Our weather station uses the traditional "rainfall season" for our reported annual rainfall, which is the period running from July 1st through June 30th of the following year. This is the same period used by the Los Angeles Almanac and many other California organizations who have tracked accumulated rainfall going back to the 19th century. It is a useful period because California's mediterranean climate, with a wet fall through spring and a dry summer, allows such a period starting in mid-summer to begin from a "clean slate" after the previous season's rainfall. The "rainfall season" is designated by the year it started in July.
In 2015, after more than a century of using the "rainfall season" for its annual rainfall reports, the National Weather Service forecast offices adopted the "water year" for its reporting period. This "water year" period begins on October 1st and runs through September 30th of the following year. Since most of the period of the "water year" lies within the year in which it finishes, it is designated by that year it ends. The National Weather Service explained that "this change will keep precipitation reports in the daily NWS climate reports consistent with the U.S. Geological Survey, the State of California water agencies, and most other weather offices nationwide who utilize the October 1st "water year" definition."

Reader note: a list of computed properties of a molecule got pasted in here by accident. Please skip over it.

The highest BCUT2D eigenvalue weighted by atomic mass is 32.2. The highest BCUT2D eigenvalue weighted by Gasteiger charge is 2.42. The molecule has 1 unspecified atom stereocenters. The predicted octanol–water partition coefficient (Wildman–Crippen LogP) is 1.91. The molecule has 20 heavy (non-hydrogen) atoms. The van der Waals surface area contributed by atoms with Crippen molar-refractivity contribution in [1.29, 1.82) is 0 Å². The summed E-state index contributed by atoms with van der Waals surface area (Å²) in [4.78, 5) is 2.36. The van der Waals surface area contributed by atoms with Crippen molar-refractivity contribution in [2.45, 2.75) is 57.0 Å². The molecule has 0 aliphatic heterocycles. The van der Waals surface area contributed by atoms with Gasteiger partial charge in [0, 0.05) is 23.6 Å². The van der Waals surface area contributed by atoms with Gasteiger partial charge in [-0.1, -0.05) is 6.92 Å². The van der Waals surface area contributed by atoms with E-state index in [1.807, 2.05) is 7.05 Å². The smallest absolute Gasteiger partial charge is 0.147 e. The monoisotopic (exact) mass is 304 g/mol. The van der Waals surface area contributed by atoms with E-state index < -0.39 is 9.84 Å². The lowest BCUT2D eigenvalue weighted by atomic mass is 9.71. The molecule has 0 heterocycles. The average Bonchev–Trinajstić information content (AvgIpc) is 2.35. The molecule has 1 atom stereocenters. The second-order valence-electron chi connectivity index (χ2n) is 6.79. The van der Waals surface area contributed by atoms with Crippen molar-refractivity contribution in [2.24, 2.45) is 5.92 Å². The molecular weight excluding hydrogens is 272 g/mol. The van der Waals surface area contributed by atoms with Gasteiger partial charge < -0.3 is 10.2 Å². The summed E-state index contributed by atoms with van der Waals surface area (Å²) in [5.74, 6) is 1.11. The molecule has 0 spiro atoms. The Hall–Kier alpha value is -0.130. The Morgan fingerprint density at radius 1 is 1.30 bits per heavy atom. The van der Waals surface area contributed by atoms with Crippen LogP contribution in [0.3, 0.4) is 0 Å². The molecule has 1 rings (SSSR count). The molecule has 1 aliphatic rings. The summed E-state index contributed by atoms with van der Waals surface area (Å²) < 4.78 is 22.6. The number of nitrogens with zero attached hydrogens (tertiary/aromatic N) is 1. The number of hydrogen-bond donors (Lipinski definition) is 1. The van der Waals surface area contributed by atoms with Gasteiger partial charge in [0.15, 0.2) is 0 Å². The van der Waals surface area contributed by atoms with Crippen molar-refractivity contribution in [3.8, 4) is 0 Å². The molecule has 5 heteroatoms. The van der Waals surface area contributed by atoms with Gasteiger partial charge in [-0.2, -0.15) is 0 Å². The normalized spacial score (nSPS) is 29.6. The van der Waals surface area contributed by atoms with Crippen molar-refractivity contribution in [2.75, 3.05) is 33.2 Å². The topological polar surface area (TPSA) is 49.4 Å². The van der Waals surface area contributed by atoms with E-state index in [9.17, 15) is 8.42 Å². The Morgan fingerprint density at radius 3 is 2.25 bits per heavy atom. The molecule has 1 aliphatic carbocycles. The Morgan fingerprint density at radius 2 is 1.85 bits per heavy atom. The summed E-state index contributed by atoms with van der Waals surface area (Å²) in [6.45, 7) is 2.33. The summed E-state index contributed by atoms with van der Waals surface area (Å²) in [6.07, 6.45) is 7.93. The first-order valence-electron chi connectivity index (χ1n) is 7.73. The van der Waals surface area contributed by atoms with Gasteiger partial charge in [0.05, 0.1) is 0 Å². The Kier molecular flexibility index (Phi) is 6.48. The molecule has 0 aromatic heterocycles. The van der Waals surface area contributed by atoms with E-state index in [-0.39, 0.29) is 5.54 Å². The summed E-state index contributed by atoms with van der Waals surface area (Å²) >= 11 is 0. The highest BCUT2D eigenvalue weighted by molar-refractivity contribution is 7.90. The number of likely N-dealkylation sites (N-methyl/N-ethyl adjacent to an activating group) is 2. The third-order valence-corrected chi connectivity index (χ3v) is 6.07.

Adding to the confusion of reported annual rainfall, our own Santa Barbara County uses what is called the "Normal Water-Year" rainfall, which calculates annual rainfall between September 1st and August 31st and Weather Underground reports annual rainfall simply using a calendar year period.